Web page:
(text: Iris Toister and Reverand Alon Kobets)
NATURE religions, pre-dating Christianity, visualised the year as a wheel with eight spokes. Each spoke is a major festival or a Sabbat. Solstices, Equinoxes, and midpoints between – also known as the Cross Quarters – have been celebrated by a variety of Nature peoples, also called Pagans, around the world and across the ages.
The rhythms of nature are easy to ignore in the modern world, where electric lighting takes away the terrors of the long and cold winter life. Most of us do not have to pay attention to the times of sowing and harvest, lambing and culling. Food is there for us in the stores, all year round. For our ancestors, the cosmic drama of seasonal change gave shape and meaning to life. They had no guarantee that the sun would return to them after its winter decline, and if harvest failed, they had few resources to fall back on. All ancient cultures paid close attention to the wheel of the seasons and their monuments often functioned as solar and lunar observatories.
The festivals of the wheel represent the active and dormant states of nature, man and agriculture. Each of the Sabbat days was ruled by a governing deity, whether a God or a Goddess, with each region having its own associated deity. From planting to reaping to winter to summer, the seasons were of great importance because living depended upon good harvests, mild winter and enough rainfall.
The festivals did not disappear with the rise of the monotheistic religions, Judaism and Christianity. Jewish authorities attribute many customs and doctrines of “Judaism” to Persian, Babylonian and Assyrian sources although festivals’ customs are less obvious then in Christianity. The word Sabbat, used to describe the festivals, is derived from Hebrew. It describes a day of rest, or cessation from labour. This rest day was compulsory, being a commandment from God Himself. The word Sabbat was implemented into the European languages by the Christians, along with other Hebrew words, such as Haleluja, or Amen, and is used to describe a holy day, not just the weekly Sabbat day.
Two mighty religious systems, Judaism and Paganism, prevailed when Jesus established his church. Judaism was strong on salvation by ceremonies. Paganism was known for its ceremonies connected to nature, and many gods. Both seeped into many of the churches. Even during the third century much of the religion of the times was little more than a compound of Paganism and Judaism with a slight seasoning of Christianity.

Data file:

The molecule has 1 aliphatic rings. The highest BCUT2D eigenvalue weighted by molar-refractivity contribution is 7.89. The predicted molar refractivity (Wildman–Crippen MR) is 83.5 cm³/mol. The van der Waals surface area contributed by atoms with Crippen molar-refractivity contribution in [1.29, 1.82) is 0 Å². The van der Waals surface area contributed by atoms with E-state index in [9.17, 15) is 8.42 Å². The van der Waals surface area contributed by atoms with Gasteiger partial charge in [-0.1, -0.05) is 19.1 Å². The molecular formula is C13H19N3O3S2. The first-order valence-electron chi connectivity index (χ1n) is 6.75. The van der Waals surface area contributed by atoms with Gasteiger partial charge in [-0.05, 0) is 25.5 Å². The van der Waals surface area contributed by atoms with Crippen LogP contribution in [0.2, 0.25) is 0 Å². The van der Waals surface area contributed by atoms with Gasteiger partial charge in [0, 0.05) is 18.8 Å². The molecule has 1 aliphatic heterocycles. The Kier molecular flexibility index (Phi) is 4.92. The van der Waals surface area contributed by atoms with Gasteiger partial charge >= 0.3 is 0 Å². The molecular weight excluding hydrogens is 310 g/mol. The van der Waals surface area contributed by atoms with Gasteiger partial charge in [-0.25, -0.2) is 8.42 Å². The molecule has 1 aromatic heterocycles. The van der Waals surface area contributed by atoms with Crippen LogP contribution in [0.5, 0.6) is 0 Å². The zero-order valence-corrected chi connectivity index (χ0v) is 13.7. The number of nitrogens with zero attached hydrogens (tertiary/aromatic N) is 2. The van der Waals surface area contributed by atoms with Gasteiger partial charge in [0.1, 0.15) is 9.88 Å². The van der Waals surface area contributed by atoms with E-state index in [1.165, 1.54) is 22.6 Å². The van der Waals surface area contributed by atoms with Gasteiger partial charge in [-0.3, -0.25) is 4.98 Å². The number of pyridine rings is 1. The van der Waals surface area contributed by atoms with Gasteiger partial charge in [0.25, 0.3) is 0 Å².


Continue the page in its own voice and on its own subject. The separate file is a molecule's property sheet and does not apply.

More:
THE WHEEL OF THE YEAR
The Four Seasons are known as Solar Festivals, in that they mark a seasonal change caused by the Sun. The four Fire Festivals are usually celebrated as signiﬁcant agricultural festivals. Together they make up the eight Sabbats of the Wheel. Diﬀerent languages have diﬀerent names for the eight Sabbats.
Started in Israel, such festivals are making a comeback. Mabon is one of such festivals, commonly celebrated between September 21–24 in the Northern Hemisphere and approximately six months further in Southern Hemisphere. It is also a celebration of the Autumn Equinox, when day and night are equal in both physical measurable time and immaterial spirit.
The Israeli festival Mabon 2011 was held between September 22 to 24 at an Eco farm in Southern Israel. The event stretched over three days, starting with some activities like workshops to decorate the place and prepare for the rituals to follow.
On the whole, there were three rituals held; one to open the festivities on the ﬁrst day and declare the whole space as a holy ritual ground; the main ritual is held on the night of the second day, and the closing ritual on the early afternoon of the last day.
Since the Israeli Pagan community is small, but quite diverse, the organisers, had to come up with a ritual style that honoured everybody present, with their individual beliefs among other things, and at the same time be interesting and engaging enough to perform as a ceremony that everybody can attend together. It was quite a challenge, but the festival was considered a success.
THE WHEEL OF THE YEAR IN MODERN TIMES
Centuries of persecution, torture and execution of wise women, men and children, has led to the disappearance of Pagan religions, but many of the customs found their way into Christianity and Judaism. A rebirth of Paganism has started in the first part of the 20th century. Perhaps it is the decline of popular religion, perhaps a need to reconnect to nature’s stability, in times of uncertainty and a rapidly changing world.
Today, Wiccans and other Pagans often blend together ancient as well as contemporary approaches to celebrating these seasonal festivals. They believe that the earth is a living being whom we need to honour, and they try to minimise the damage they do to her through ecological movements. Their values, such as respect for life, a cheerful acceptance of the facts of life, such as sex and death, arise from observation and celebration of the natural world through the eight Sabbats of the Wheel of the Year.